Observers must bring their own leads to get power from a central point in the veld.
Bring covers if you want to leave your equipment in the veld during the day.
 

- Have respect for your fellow observers. Use your headlight sparingly. You are blinding someone next to you. No bright white/red lights when observing starts. 

Deep-sky Marathon
ASSA Bloemfontein did the  first Deep-sky Marathon on Gansvlei in 2014 . (ASSA Top-100 Observing List). It is based on the very popular Messier Marathon. It was customized for deep sky objects visible in Southern-Africa.


 Visit the ASSA Marathon web page Sections – Deep-sky Section > Nebulae >  Clusters >
- Deep-Sky Marathons

The FS Star Party is not about marathons alone. It is also an event where astro friends will do some serious observing, astro photography and relax with hot coffee and serious braaiing. 


Weather
Extreme – In 2014 we measured - 7°C during the first night. Prepare with warm clothing and bedding. In 201 5 dew caused havoc. Bring your dew heaters. Come prepared!

Meals
Bring your own food according to your dietary preferences.
Hot beverages will be available during the night at a Coffee point
Central braai area available. We braai early to be ready for the nights observing.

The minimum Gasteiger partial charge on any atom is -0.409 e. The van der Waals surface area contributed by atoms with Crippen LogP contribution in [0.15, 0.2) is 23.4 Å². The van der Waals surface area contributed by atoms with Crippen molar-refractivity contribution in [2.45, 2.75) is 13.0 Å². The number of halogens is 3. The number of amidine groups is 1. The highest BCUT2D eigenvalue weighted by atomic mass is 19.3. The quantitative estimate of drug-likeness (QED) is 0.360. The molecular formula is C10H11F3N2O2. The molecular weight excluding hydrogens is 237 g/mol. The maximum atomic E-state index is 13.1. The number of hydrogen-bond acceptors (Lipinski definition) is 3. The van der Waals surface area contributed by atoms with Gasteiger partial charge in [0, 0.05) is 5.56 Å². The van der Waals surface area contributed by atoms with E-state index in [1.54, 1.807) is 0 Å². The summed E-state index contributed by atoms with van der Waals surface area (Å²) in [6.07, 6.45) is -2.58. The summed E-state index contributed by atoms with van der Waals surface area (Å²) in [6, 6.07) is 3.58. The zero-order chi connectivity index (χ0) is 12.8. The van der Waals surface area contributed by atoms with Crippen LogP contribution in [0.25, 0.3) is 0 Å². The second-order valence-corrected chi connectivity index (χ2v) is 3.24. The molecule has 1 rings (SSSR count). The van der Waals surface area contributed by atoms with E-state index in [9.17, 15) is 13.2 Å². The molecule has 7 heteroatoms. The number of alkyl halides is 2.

Brandfort - 13 km
- Branfort Slaghuis/Butchery is the place to buy your meat   (
14 Voortrekker St, Brandfort)

Bloemfontein 52 km

Provisional Programme

Friday  –  3 June 2016
Morning/Afternoon: Arriving and setting up at observing point
Evening - Early Morning:  Observing

Saturday
–  4 June 2016
Morning: Visit Brandfort or sleep late; (No official programme)

Evening - Early Morning:  Observing

Sunday –  5 June 2016
Breakfast and we all leave! 

General
 

Cost (2016)
1. Registration fee – R100 p/p
 

2. Accommodation costs

Per night Tariff:
R100 per person per night. Include bed, hot shower, kitchen

Camp in own tent:
R80 per person per night.  Include bed, hot shower, kitchen (Bring your own bedding. It is deep winter – be prepared.

- Wood for barbeque (Saturday afternoon) available.

- Venue avaiulable for Friday and Saturday night (3/4 June)

 

Cash payment on arrival.
Contact Shaun Staats – via assabfn@gmail.com   


To book
Cut and paste the info below and email your information to assabfn@gmail.com  
 

Name / Surname:
ASSA Centre / Other:
Number of people:
Email:
Cell no:
Bed in Room  (Number):          (No single/double Rooms available)
Camp site:


Other accommodation
 Various  
  Ou Pastorie 
  Lekkeslaap – Near Brandfort

June is Deepsky Marathon Month at the Free State Star Party - Helpful links